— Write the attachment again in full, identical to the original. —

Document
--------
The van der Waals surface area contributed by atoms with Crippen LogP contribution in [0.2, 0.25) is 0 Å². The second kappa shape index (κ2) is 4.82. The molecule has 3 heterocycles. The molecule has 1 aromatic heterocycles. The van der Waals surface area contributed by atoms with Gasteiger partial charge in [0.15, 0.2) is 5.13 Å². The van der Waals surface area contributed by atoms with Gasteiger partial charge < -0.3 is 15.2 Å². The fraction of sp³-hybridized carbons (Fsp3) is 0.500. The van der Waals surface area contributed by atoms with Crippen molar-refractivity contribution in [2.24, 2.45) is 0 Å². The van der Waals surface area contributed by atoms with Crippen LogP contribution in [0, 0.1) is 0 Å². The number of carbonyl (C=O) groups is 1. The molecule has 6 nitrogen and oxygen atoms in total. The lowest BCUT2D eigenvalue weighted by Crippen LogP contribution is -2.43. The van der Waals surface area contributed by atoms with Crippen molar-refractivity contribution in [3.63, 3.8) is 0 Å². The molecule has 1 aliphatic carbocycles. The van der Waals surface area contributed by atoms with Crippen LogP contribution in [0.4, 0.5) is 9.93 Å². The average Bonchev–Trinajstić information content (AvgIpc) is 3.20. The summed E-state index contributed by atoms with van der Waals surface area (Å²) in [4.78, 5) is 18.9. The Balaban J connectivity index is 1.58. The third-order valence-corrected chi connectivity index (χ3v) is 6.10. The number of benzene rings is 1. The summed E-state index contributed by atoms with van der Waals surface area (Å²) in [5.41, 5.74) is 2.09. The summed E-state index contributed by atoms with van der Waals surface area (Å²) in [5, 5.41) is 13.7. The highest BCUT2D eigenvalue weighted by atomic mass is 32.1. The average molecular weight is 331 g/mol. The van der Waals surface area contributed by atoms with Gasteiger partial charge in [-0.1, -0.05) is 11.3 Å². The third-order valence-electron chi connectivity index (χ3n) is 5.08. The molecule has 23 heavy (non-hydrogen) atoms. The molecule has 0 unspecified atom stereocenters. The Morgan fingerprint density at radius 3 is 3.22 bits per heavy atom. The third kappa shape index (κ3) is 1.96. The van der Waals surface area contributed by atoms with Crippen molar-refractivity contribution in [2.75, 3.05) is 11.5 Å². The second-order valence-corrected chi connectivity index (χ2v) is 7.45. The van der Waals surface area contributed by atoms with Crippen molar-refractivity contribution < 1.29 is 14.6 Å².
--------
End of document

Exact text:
The van der Waals surface area contributed by atoms with Crippen LogP contribution in [0.2, 0.25) is 0 Å². The second kappa shape index (κ2) is 4.82. The molecule has 3 heterocycles. The molecule has 1 aromatic heterocycles. The van der Waals surface area contributed by atoms with Gasteiger partial charge in [0.15, 0.2) is 5.13 Å². The van der Waals surface area contributed by atoms with Gasteiger partial charge < -0.3 is 15.2 Å². The fraction of sp³-hybridized carbons (Fsp3) is 0.500. The van der Waals surface area contributed by atoms with Crippen molar-refractivity contribution in [2.24, 2.45) is 0 Å². The van der Waals surface area contributed by atoms with Crippen LogP contribution in [0, 0.1) is 0 Å². The number of carbonyl (C=O) groups is 1. The molecule has 6 nitrogen and oxygen atoms in total. The lowest BCUT2D eigenvalue weighted by Crippen LogP contribution is -2.43. The van der Waals surface area contributed by atoms with Crippen molar-refractivity contribution in [3.63, 3.8) is 0 Å². The molecule has 1 aliphatic carbocycles. The van der Waals surface area contributed by atoms with Crippen LogP contribution in [0.4, 0.5) is 9.93 Å². The average Bonchev–Trinajstić information content (AvgIpc) is 3.20. The summed E-state index contributed by atoms with van der Waals surface area (Å²) in [4.78, 5) is 18.9. The Balaban J connectivity index is 1.58. The third-order valence-corrected chi connectivity index (χ3v) is 6.10. The number of benzene rings is 1. The summed E-state index contributed by atoms with van der Waals surface area (Å²) in [5.41, 5.74) is 2.09. The summed E-state index contributed by atoms with van der Waals surface area (Å²) in [5, 5.41) is 13.7. The highest BCUT2D eigenvalue weighted by atomic mass is 32.1. The average molecular weight is 331 g/mol. The van der Waals surface area contributed by atoms with Gasteiger partial charge in [-0.1, -0.05) is 11.3 Å². The third-order valence-electron chi connectivity index (χ3n) is 5.08. The molecule has 23 heavy (non-hydrogen) atoms. The molecule has 0 unspecified atom stereocenters. The Morgan fingerprint density at radius 3 is 3.22 bits per heavy atom. The third kappa shape index (κ3) is 1.96. The van der Waals surface area contributed by atoms with Crippen molar-refractivity contribution in [2.75, 3.05) is 11.5 Å². The second-order valence-corrected chi connectivity index (χ2v) is 7.45. The van der Waals surface area contributed by atoms with Crippen molar-refractivity contribution < 1.29 is 14.6 Å².